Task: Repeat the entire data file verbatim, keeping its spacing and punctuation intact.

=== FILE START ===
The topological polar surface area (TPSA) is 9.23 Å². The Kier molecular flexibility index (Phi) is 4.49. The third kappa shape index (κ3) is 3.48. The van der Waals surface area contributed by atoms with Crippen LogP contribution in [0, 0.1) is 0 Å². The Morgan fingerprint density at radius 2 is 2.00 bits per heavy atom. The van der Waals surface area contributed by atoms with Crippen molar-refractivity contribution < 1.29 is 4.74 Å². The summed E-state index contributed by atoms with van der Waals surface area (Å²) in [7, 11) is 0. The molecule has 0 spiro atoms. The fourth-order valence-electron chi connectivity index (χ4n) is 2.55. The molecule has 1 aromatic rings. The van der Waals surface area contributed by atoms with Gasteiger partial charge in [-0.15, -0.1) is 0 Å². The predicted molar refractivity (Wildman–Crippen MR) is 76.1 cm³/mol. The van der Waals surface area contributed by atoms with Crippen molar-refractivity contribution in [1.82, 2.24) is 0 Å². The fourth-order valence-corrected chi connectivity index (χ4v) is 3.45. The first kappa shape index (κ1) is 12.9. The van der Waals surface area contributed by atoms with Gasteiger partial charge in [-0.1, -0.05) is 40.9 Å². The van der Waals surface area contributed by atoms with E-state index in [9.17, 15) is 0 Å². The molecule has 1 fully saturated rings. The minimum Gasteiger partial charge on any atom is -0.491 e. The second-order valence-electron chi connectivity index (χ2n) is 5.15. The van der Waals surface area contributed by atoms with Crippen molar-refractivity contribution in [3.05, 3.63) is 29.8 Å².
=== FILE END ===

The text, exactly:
The topological polar surface area (TPSA) is 9.23 Å². The Kier molecular flexibility index (Phi) is 4.49. The third kappa shape index (κ3) is 3.48. The van der Waals surface area contributed by atoms with Crippen LogP contribution in [0, 0.1) is 0 Å². The Morgan fingerprint density at radius 2 is 2.00 bits per heavy atom. The van der Waals surface area contributed by atoms with Crippen molar-refractivity contribution < 1.29 is 4.74 Å². The summed E-state index contributed by atoms with van der Waals surface area (Å²) in [7, 11) is 0. The molecule has 0 spiro atoms. The fourth-order valence-electron chi connectivity index (χ4n) is 2.55. The molecule has 1 aromatic rings. The van der Waals surface area contributed by atoms with Gasteiger partial charge in [-0.15, -0.1) is 0 Å². The predicted molar refractivity (Wildman–Crippen MR) is 76.1 cm³/mol. The van der Waals surface area contributed by atoms with Crippen molar-refractivity contribution in [1.82, 2.24) is 0 Å². The fourth-order valence-corrected chi connectivity index (χ4v) is 3.45. The first kappa shape index (κ1) is 12.9. The van der Waals surface area contributed by atoms with Gasteiger partial charge in [-0.1, -0.05) is 40.9 Å². The van der Waals surface area contributed by atoms with E-state index in [9.17, 15) is 0 Å². The molecule has 1 fully saturated rings. The minimum Gasteiger partial charge on any atom is -0.491 e. The second-order valence-electron chi connectivity index (χ2n) is 5.15. The van der Waals surface area contributed by atoms with Crippen molar-refractivity contribution in [3.05, 3.63) is 29.8 Å².